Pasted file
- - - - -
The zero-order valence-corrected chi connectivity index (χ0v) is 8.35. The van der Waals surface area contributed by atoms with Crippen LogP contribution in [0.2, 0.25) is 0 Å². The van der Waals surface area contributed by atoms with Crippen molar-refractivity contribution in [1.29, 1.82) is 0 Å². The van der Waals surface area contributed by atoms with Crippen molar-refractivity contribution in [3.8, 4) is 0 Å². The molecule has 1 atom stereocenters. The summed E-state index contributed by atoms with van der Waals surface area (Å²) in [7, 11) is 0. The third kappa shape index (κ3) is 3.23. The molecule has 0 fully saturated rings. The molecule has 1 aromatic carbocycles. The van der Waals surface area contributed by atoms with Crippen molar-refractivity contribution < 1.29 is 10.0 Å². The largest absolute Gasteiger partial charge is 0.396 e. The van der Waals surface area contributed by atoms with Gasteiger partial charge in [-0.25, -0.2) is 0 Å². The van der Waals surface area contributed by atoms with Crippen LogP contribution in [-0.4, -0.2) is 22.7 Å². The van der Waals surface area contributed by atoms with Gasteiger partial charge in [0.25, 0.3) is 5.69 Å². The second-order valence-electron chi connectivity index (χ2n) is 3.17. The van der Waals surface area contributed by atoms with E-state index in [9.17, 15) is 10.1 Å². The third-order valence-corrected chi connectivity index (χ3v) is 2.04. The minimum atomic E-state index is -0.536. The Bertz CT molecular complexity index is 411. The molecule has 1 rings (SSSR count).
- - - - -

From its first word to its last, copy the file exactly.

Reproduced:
The zero-order valence-corrected chi connectivity index (χ0v) is 8.35. The van der Waals surface area contributed by atoms with Crippen LogP contribution in [0.2, 0.25) is 0 Å². The van der Waals surface area contributed by atoms with Crippen molar-refractivity contribution in [1.29, 1.82) is 0 Å². The van der Waals surface area contributed by atoms with Crippen molar-refractivity contribution in [3.8, 4) is 0 Å². The molecule has 1 atom stereocenters. The summed E-state index contributed by atoms with van der Waals surface area (Å²) in [7, 11) is 0. The third kappa shape index (κ3) is 3.23. The molecule has 0 fully saturated rings. The molecule has 1 aromatic carbocycles. The van der Waals surface area contributed by atoms with Crippen molar-refractivity contribution < 1.29 is 10.0 Å². The largest absolute Gasteiger partial charge is 0.396 e. The van der Waals surface area contributed by atoms with Gasteiger partial charge in [-0.25, -0.2) is 0 Å². The van der Waals surface area contributed by atoms with Crippen LogP contribution in [-0.4, -0.2) is 22.7 Å². The van der Waals surface area contributed by atoms with Gasteiger partial charge in [0.25, 0.3) is 5.69 Å². The second-order valence-electron chi connectivity index (χ2n) is 3.17. The van der Waals surface area contributed by atoms with E-state index in [9.17, 15) is 10.1 Å². The third-order valence-corrected chi connectivity index (χ3v) is 2.04. The minimum atomic E-state index is -0.536. The Bertz CT molecular complexity index is 411. The molecule has 1 rings (SSSR count).